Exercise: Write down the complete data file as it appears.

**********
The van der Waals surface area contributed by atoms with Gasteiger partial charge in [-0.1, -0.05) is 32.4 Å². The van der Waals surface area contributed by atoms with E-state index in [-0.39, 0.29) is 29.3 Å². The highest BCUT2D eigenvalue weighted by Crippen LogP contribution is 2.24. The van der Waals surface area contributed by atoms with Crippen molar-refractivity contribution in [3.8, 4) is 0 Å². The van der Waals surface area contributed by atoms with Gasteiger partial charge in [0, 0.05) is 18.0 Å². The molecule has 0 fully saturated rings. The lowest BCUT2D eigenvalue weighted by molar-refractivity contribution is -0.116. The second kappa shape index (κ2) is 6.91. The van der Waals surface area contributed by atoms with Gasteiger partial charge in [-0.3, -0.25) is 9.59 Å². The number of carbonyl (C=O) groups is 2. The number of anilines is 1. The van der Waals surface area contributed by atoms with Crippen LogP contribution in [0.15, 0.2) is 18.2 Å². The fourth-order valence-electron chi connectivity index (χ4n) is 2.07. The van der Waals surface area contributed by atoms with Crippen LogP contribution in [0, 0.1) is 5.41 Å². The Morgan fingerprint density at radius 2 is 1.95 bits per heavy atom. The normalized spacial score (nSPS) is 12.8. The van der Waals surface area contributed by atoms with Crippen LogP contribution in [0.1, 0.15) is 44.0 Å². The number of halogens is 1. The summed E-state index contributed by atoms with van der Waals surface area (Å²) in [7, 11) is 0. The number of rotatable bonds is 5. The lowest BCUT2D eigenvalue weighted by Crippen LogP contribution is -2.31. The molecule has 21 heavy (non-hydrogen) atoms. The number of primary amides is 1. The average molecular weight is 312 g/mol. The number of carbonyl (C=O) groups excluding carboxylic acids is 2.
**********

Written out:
The van der Waals surface area contributed by atoms with Gasteiger partial charge in [-0.1, -0.05) is 32.4 Å². The van der Waals surface area contributed by atoms with E-state index in [-0.39, 0.29) is 29.3 Å². The highest BCUT2D eigenvalue weighted by Crippen LogP contribution is 2.24. The van der Waals surface area contributed by atoms with Crippen molar-refractivity contribution in [3.8, 4) is 0 Å². The van der Waals surface area contributed by atoms with Gasteiger partial charge in [0, 0.05) is 18.0 Å². The molecule has 0 fully saturated rings. The lowest BCUT2D eigenvalue weighted by molar-refractivity contribution is -0.116. The second kappa shape index (κ2) is 6.91. The van der Waals surface area contributed by atoms with Gasteiger partial charge in [-0.3, -0.25) is 9.59 Å². The number of carbonyl (C=O) groups is 2. The number of anilines is 1. The van der Waals surface area contributed by atoms with Crippen LogP contribution in [0.15, 0.2) is 18.2 Å². The fourth-order valence-electron chi connectivity index (χ4n) is 2.07. The van der Waals surface area contributed by atoms with Crippen LogP contribution in [0, 0.1) is 5.41 Å². The Morgan fingerprint density at radius 2 is 1.95 bits per heavy atom. The normalized spacial score (nSPS) is 12.8. The van der Waals surface area contributed by atoms with Crippen LogP contribution in [0.1, 0.15) is 44.0 Å². The number of halogens is 1. The summed E-state index contributed by atoms with van der Waals surface area (Å²) in [7, 11) is 0. The number of rotatable bonds is 5. The lowest BCUT2D eigenvalue weighted by Crippen LogP contribution is -2.31. The molecule has 21 heavy (non-hydrogen) atoms. The number of primary amides is 1. The average molecular weight is 312 g/mol. The number of carbonyl (C=O) groups excluding carboxylic acids is 2.